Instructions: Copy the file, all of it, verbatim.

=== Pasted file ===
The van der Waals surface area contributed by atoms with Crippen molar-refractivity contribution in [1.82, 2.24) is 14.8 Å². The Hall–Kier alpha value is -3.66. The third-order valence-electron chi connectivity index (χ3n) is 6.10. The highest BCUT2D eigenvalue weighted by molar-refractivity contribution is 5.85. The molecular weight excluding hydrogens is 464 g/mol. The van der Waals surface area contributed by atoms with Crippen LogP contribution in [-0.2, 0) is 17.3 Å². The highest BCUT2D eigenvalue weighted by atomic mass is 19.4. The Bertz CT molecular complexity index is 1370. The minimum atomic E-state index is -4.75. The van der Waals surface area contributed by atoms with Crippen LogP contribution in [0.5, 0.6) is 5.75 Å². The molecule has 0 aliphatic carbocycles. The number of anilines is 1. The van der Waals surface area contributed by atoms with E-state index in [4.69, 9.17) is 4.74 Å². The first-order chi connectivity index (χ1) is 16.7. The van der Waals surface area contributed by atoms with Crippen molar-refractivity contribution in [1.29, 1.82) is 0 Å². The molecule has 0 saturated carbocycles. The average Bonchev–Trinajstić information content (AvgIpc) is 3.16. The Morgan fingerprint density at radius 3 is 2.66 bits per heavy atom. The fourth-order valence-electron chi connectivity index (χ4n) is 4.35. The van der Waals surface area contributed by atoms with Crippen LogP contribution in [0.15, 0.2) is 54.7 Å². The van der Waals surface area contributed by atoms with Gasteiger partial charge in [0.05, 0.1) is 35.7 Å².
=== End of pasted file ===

The van der Waals surface area contributed by atoms with Crippen molar-refractivity contribution in [1.82, 2.24) is 14.8 Å². The Hall–Kier alpha value is -3.66. The third-order valence-electron chi connectivity index (χ3n) is 6.10. The highest BCUT2D eigenvalue weighted by molar-refractivity contribution is 5.85. The molecular weight excluding hydrogens is 464 g/mol. The van der Waals surface area contributed by atoms with Crippen LogP contribution in [-0.2, 0) is 17.3 Å². The highest BCUT2D eigenvalue weighted by atomic mass is 19.4. The Bertz CT molecular complexity index is 1370. The minimum atomic E-state index is -4.75. The van der Waals surface area contributed by atoms with Crippen LogP contribution in [0.5, 0.6) is 5.75 Å². The molecule has 0 aliphatic carbocycles. The number of anilines is 1. The van der Waals surface area contributed by atoms with E-state index in [4.69, 9.17) is 4.74 Å². The first-order chi connectivity index (χ1) is 16.7. The van der Waals surface area contributed by atoms with Crippen molar-refractivity contribution in [1.29, 1.82) is 0 Å². The molecule has 0 saturated carbocycles. The average Bonchev–Trinajstić information content (AvgIpc) is 3.16. The Morgan fingerprint density at radius 3 is 2.66 bits per heavy atom. The fourth-order valence-electron chi connectivity index (χ4n) is 4.35. The van der Waals surface area contributed by atoms with Crippen LogP contribution in [0.15, 0.2) is 54.7 Å². The van der Waals surface area contributed by atoms with Gasteiger partial charge in [0.05, 0.1) is 35.7 Å².